If you’ve been hanging around this website for the last 10+ years, you know walking is a huge theme here. Walking is a big part of the toolbox I use to tend to my life. For my birthday the year before last, I walked 440 miles and what got me through a large hunk of that forty-four day feat was listening to a walking memoir on audiobook. When I checked in with my bookshelves it turned out I have lots of books on walking because I love walking and find books about on-foot journeys both inspire and motivate me. I thought I'd share some titles with you!
From walking through the wilderness to urban treks, these books with inspire you to get out there and experience the world at a walking pace:
- The Last Great Walk: The True Story of a 1909 Walk From New York to San Francisco and Why it Matters Today by Wayne Curtis (Hands down my favorite book about a walk. It has great journalism, biomechanics, and ponders our sedentary future. Not walking, he argues, “may be one of the most radical things humans have ever done.”)
- Alta California: From San Diego to San Francisco, a Journey on Foot to Rediscover the Golden State by Nick Neely
- The Mission Walker: I Was Given Three Months to Live by Edie Littlefield SundbyI recently did a 2-day portion of the El Camino Real myself (Mission San Juan Bautista to Mission Santa Cruz) and it was because of these books! The authors have different reasons for walking and their books are entirely different. Alongside Neely’s description of his very urban walking experience is the history of California—specifically the enslavement and just general appropriation of the many indigenous groups of Alta California, but also the natural and land acquisition history. As a Californian I really enjoyed learning more about my home place.Sunby’s book is how she used walking to endure and survive her experience with lung cancer (she does the California mission trail with one lung and then goes on to walk the portion of the trail that winds through the mountain and desert wilderness of Mexico with only a half of one lung. Sunby is devout—both to her Catholicism and to walking. The Mission Walker was the audiobook I listened to on my own 440 mile walk and while I found some of her historical perspectives to be naive, I loved her book and her journey—both literal and figurative.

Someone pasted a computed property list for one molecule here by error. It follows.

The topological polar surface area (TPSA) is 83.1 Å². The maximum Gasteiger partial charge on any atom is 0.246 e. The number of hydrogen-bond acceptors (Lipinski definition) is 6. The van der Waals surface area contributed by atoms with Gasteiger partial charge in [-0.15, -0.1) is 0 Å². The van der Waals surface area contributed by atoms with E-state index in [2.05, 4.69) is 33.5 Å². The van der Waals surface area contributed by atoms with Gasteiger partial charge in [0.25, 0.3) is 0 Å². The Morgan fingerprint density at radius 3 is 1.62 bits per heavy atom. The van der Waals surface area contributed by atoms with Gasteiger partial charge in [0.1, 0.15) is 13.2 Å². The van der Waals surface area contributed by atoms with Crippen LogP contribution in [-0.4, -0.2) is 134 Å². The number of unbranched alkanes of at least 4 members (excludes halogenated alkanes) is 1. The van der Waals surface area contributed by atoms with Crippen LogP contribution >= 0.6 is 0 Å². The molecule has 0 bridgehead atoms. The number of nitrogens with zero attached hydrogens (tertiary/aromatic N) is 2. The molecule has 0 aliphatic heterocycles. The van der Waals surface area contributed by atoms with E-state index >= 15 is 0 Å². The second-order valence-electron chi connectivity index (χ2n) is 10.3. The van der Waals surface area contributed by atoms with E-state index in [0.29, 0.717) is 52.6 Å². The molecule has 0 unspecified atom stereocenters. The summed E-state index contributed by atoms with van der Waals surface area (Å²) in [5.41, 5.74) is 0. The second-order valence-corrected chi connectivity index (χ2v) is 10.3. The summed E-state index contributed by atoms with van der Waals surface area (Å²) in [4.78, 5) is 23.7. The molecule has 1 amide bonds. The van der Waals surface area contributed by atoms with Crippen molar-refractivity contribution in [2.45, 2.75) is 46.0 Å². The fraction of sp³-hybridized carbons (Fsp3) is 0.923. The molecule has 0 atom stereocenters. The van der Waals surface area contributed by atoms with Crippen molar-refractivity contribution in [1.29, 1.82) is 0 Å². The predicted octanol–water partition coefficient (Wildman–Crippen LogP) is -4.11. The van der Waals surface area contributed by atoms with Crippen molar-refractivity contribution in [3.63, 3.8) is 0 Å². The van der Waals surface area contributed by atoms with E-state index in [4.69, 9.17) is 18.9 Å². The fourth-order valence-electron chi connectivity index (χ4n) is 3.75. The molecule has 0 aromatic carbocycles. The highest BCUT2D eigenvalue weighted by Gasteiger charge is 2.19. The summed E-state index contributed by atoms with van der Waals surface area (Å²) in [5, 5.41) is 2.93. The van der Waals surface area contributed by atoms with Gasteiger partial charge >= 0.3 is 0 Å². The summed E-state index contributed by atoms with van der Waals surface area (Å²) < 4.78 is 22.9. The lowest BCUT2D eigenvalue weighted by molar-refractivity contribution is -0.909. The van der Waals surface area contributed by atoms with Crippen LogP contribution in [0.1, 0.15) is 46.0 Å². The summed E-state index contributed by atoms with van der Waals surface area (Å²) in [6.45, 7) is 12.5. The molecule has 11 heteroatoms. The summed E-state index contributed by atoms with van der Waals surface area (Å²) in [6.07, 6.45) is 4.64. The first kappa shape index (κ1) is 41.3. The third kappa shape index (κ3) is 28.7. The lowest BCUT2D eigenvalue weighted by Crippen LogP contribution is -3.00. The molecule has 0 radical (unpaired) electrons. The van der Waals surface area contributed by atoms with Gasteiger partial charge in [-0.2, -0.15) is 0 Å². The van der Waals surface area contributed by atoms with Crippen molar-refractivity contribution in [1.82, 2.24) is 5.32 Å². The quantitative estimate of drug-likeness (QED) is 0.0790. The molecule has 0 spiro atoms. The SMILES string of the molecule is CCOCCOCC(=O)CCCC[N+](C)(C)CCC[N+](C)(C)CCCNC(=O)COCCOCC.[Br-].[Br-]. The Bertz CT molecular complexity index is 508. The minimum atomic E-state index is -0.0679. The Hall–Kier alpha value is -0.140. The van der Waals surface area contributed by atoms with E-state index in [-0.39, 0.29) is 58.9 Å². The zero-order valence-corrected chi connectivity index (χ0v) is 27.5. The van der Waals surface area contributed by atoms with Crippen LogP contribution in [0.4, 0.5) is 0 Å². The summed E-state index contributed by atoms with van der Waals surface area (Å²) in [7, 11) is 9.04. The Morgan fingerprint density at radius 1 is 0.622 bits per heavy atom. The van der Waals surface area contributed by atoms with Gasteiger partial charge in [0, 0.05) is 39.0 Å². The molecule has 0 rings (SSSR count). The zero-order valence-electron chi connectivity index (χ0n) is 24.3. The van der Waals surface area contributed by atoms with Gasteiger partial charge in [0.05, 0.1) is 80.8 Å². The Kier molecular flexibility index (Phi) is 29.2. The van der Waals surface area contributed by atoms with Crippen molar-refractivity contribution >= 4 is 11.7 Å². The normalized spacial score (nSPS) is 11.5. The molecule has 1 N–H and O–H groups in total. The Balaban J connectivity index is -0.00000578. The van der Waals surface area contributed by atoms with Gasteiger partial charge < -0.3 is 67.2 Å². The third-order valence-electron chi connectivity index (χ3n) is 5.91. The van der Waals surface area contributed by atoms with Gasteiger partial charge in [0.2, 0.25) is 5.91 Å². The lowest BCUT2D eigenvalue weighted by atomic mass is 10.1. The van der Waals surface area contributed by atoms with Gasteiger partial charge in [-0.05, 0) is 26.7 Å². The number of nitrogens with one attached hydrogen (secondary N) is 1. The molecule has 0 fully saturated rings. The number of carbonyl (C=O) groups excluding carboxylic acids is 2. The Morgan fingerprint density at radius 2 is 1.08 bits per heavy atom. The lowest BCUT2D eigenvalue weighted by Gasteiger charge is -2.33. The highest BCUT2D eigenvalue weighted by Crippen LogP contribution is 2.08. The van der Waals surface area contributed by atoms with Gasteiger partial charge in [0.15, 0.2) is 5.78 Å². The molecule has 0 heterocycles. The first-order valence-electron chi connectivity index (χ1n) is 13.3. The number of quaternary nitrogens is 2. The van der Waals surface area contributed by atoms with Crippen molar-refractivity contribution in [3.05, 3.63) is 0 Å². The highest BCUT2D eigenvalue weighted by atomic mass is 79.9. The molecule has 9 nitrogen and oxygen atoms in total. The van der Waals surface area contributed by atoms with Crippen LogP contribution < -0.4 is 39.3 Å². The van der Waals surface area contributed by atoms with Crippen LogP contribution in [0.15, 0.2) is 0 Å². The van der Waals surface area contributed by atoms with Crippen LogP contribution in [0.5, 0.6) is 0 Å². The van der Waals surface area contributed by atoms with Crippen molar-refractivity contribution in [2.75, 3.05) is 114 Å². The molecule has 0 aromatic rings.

- Planetwalker: 22 Years of Walking. 17 Years of Silence by John Francis
- Peace Pilgrim: Her Life and Work in Her Own Words by Peace Pilgrim
- An Unlikely Thru-Hiker by Derick Lugo
- Walking to the End of the World: A Thousand Miles on the Camino de Santiago by Beth Jusino
- The Salt Path by Raynor Winn
- A Walking Life: Reclaiming Our Health and Our Freedom One Step at a Time by Antonia Malchik
- On Trails: An Exploration by Robert Moor (After reading this book, I never looked at animal trails, hiking paths, or roads—which started out as animal trails—the same way again.)
- Of Walking in Ice by Werner Herzog
- Lightning Bird: The Story of One Man's Journey into Africa's Past by Lyall Watson
Ok, this is not a "walking book" per se, but it is sort of centered on one lone Englishman moving unarmed (weapons or knowledge) through the African bush and how that tangled with some of the colonial science emerging from that part of the world at the time. I’m just putting it here because it’s one of my favorite books as it made me think, hard, and there's also lots of walking.
- Here I Walk: A Thousand Miles on Foot to Rome with Martin Luther by Andrew L. Wilson
- Opening the Mountain: Circumambulating Mount Tamalpais, a Ritual Walk by Mathew Davis and Michael Farrell Scott
- I Promise Not to Suffer: A Fool For Love Hikes the Pacific Crest Trail by Gail D. Storey
- Wanderlust: A History of Walking by Rebecca Solnit
- Grandma Gatewoods Walk: The Inspiring Story of the Woman Who Saved the Appalachian Trail by Ben Montgomery
- Tracks: One Woman's Journey Across 1,700 Miles of Australian Outback by Robyn Davidson
The books below are guides and “how-tos,” but they’re helpful, so I’m including them
- Families on Foot: Urban Hikes to Backyard Treks and National Park Adventures by Jennifer Pharr Davis and Brew Davis
A great book for families who want to get outside to move more and want a lot of support when it comes to how to pick hikes, what to wear, what to pack, etc. “Chock full of aspirational color photography featuring diverse people and kids, the book is also practical in nature, offering information on gear checklists and how to use GPS, read a map, and predict weather before going out on the trail.”
- Explore Europe on Foot: Your Complete Guide to Planning a Cultural Hiking Adventure by Cassandra Overby is quite helpful. A few years ago when I traveled to England for work, we decided to do a 5-day portion of Hadrian’s Wall and the book was very informative no matter the hike.